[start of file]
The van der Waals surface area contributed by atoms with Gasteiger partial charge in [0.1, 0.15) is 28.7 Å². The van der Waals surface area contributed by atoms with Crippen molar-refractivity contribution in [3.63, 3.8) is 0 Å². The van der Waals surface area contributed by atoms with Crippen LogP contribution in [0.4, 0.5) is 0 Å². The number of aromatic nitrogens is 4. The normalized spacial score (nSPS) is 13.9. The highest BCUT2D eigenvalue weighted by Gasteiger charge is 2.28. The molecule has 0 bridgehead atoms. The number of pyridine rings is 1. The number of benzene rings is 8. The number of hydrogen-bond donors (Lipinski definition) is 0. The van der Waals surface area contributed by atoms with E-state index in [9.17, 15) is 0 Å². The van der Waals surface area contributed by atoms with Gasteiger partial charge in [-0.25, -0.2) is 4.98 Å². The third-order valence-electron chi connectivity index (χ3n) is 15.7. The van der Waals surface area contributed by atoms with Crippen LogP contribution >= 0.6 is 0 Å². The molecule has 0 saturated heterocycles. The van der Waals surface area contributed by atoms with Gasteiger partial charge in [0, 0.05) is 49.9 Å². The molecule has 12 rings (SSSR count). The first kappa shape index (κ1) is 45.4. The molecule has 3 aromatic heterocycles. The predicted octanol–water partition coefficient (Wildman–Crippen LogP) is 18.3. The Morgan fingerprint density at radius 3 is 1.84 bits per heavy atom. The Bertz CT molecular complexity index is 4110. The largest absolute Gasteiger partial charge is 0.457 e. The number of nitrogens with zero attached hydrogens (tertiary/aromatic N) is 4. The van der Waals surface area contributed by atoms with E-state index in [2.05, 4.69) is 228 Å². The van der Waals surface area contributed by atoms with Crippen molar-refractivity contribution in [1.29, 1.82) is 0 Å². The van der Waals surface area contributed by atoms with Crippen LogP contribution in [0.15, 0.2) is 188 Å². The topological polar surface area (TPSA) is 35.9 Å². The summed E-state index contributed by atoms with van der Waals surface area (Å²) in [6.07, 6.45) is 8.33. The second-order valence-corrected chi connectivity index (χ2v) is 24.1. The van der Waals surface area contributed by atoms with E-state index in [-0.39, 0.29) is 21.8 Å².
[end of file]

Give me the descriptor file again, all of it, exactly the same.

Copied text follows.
The van der Waals surface area contributed by atoms with Gasteiger partial charge in [0.1, 0.15) is 28.7 Å². The van der Waals surface area contributed by atoms with Crippen molar-refractivity contribution in [3.63, 3.8) is 0 Å². The van der Waals surface area contributed by atoms with Crippen LogP contribution in [0.4, 0.5) is 0 Å². The number of aromatic nitrogens is 4. The normalized spacial score (nSPS) is 13.9. The highest BCUT2D eigenvalue weighted by Gasteiger charge is 2.28. The molecule has 0 bridgehead atoms. The number of pyridine rings is 1. The number of benzene rings is 8. The number of hydrogen-bond donors (Lipinski definition) is 0. The van der Waals surface area contributed by atoms with E-state index in [9.17, 15) is 0 Å². The van der Waals surface area contributed by atoms with Gasteiger partial charge in [-0.25, -0.2) is 4.98 Å². The third-order valence-electron chi connectivity index (χ3n) is 15.7. The van der Waals surface area contributed by atoms with Crippen LogP contribution >= 0.6 is 0 Å². The molecule has 0 saturated heterocycles. The van der Waals surface area contributed by atoms with Gasteiger partial charge in [0, 0.05) is 49.9 Å². The molecule has 12 rings (SSSR count). The first kappa shape index (κ1) is 45.4. The molecule has 3 aromatic heterocycles. The predicted octanol–water partition coefficient (Wildman–Crippen LogP) is 18.3. The Morgan fingerprint density at radius 3 is 1.84 bits per heavy atom. The Bertz CT molecular complexity index is 4110. The largest absolute Gasteiger partial charge is 0.457 e. The number of nitrogens with zero attached hydrogens (tertiary/aromatic N) is 4. The van der Waals surface area contributed by atoms with E-state index in [2.05, 4.69) is 228 Å². The van der Waals surface area contributed by atoms with Crippen molar-refractivity contribution in [1.29, 1.82) is 0 Å². The van der Waals surface area contributed by atoms with Crippen LogP contribution in [0.15, 0.2) is 188 Å². The topological polar surface area (TPSA) is 35.9 Å². The summed E-state index contributed by atoms with van der Waals surface area (Å²) in [6.07, 6.45) is 8.33. The second-order valence-corrected chi connectivity index (χ2v) is 24.1. The van der Waals surface area contributed by atoms with E-state index in [-0.39, 0.29) is 21.8 Å².